Examination of factors associated with instability of the FMR1 CGG repeat.

Published

Journal Article

We examined premutation-female transmissions and premutation-male transmissions of the FMR1 CGG repeat to carrier offspring, to identify factors associated with instability of the repeat. First we investigated associations between parental and offspring repeat size. Premutation-female repeat size was positively correlated with the risk of having full-mutation offspring, confirming previous reports. Similarly, premutation-male repeat size was positively correlated with the daughter's repeat size. However, increasing paternal repeat size was associated also with both increased risk of contraction and decreased magnitude of the repeat-size change passed to the daughter. We hypothesized that the difference between the female and male transmissions was due simply to selection against full-mutation sperm. To test this hypothesis, we simulated selection against full-mutation eggs, by only examining premutation-female transmissions to their premutation offspring. Among this subset of premutation-female transmissions, associations between maternal and offspring repeat size were similar to those observed in premutation-male transmissions. This suggests that the difference between female and male transmissions may be due to selection against full-mutation sperm. Increasing maternal age was associated with increasing risk of expansion to the full mutation, possibly because of selection for smaller alleles within the offspring's soma over time; a similar effect of increasing paternal age may be due to the same selection process. Last, we have evidence that the reported association between offspring sex and risk of expansion may be due to ascertainment bias. Thus, female and male offspring are equally likely to inherit the full mutation.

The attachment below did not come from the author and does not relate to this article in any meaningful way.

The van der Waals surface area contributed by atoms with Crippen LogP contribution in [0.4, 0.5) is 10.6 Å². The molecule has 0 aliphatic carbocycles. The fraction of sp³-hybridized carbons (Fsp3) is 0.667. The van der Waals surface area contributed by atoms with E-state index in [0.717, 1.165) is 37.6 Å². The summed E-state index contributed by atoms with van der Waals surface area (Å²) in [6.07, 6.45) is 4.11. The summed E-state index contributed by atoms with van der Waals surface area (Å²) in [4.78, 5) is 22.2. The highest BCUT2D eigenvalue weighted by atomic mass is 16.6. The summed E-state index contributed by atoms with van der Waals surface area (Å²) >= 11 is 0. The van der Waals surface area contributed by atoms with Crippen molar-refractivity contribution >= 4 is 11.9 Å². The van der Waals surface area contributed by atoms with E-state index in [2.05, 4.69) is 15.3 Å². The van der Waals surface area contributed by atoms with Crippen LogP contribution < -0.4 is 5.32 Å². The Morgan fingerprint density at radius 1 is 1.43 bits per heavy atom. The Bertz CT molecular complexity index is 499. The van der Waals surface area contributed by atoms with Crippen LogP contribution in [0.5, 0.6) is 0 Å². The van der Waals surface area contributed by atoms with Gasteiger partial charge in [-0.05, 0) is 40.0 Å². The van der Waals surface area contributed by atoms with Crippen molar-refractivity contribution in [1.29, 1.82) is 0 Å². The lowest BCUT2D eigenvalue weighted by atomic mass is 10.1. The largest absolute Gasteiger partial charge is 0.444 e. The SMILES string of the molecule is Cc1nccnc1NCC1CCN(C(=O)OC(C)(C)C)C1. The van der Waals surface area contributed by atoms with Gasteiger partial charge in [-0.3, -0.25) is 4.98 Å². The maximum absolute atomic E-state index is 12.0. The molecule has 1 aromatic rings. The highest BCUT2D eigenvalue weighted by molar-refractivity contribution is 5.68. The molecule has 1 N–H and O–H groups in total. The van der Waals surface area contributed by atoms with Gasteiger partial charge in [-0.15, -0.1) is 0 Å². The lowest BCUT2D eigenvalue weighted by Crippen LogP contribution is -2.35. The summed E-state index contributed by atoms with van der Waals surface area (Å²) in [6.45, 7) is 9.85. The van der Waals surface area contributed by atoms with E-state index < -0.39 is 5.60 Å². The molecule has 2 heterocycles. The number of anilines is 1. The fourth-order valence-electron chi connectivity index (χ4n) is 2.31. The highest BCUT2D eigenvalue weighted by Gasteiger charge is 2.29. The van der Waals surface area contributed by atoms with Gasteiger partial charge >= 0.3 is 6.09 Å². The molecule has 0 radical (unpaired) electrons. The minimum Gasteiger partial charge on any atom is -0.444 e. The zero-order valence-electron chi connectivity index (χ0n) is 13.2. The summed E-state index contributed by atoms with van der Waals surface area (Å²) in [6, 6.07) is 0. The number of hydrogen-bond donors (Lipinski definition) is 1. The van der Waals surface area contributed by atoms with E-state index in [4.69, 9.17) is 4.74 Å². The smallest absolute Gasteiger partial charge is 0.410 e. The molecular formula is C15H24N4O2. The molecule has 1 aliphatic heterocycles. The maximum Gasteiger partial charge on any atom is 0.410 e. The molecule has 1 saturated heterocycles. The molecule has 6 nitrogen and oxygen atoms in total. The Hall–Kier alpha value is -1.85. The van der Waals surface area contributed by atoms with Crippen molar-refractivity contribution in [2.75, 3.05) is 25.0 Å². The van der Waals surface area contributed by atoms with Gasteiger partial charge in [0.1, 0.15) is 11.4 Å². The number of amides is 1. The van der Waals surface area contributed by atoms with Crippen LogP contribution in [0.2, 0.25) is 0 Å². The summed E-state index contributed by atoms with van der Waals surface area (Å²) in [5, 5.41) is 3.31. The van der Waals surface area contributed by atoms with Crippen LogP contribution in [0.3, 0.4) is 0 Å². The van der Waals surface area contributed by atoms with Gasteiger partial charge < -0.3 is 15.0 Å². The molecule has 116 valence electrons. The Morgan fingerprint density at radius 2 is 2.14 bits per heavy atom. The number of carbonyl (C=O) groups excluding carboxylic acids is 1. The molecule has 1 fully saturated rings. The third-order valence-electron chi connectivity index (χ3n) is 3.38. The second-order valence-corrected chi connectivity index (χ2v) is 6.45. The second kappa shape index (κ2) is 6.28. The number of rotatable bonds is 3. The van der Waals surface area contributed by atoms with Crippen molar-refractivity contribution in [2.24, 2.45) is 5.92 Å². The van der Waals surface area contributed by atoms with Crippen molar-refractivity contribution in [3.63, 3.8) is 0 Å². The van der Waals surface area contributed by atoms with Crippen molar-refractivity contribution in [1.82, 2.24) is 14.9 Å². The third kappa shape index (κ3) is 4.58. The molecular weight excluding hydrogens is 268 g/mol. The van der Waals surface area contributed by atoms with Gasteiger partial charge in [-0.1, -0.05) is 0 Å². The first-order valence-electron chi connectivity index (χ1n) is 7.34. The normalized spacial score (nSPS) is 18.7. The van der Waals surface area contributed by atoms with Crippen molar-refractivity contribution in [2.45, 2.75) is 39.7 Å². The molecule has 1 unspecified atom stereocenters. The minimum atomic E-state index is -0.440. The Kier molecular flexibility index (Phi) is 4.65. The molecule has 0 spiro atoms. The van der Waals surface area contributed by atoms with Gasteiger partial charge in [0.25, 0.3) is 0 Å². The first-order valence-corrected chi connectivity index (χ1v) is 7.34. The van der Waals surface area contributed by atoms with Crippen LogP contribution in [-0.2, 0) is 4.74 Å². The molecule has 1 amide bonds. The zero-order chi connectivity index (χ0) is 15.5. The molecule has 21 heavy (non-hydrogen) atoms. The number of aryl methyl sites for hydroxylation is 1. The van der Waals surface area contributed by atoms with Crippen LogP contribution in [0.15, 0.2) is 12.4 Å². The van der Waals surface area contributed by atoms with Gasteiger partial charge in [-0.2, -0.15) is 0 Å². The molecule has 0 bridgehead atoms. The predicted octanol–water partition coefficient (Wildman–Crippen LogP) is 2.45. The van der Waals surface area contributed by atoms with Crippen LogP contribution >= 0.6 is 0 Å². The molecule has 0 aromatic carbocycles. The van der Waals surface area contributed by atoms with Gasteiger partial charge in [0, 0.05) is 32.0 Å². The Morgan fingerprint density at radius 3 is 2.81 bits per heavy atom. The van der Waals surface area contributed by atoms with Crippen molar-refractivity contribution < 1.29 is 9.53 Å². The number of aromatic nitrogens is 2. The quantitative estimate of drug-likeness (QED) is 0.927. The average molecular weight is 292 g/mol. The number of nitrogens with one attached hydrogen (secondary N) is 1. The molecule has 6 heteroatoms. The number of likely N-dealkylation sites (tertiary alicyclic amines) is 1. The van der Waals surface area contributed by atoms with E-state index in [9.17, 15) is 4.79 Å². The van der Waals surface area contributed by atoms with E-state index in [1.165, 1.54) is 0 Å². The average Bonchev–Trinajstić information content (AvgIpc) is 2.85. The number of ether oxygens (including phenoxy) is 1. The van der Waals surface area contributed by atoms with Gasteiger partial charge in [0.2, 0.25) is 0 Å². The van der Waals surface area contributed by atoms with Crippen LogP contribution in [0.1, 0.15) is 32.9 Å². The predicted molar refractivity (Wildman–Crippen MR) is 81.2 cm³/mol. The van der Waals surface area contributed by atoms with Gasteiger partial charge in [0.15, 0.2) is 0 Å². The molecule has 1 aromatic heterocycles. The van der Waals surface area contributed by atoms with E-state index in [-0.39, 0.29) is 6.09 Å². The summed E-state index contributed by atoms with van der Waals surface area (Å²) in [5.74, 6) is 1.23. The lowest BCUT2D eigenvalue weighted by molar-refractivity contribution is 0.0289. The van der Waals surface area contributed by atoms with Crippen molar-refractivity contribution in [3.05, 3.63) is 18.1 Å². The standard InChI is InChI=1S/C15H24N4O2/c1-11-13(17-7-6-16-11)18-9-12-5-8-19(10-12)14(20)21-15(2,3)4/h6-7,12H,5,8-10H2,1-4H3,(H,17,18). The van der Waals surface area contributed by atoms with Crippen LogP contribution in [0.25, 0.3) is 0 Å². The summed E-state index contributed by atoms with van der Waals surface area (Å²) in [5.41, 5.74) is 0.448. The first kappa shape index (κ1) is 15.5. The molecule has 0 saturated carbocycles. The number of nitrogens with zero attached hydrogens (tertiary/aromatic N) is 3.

Full Text

Duke Authors

Cited Authors

  • Ashley-Koch, AE; Robinson, H; Glicksman, AE; Nolin, SL; Schwartz, CE; Brown, WT; Turner, G; Sherman, SL

Published Date

  • September 1998

Published In

Volume / Issue

  • 63 / 3

Start / End Page

  • 776 - 785

PubMed ID

  • 9718348

Pubmed Central ID

  • 9718348

International Standard Serial Number (ISSN)

  • 0002-9297

Digital Object Identifier (DOI)

  • 10.1086/302018

Language

  • eng

Conference Location

  • United States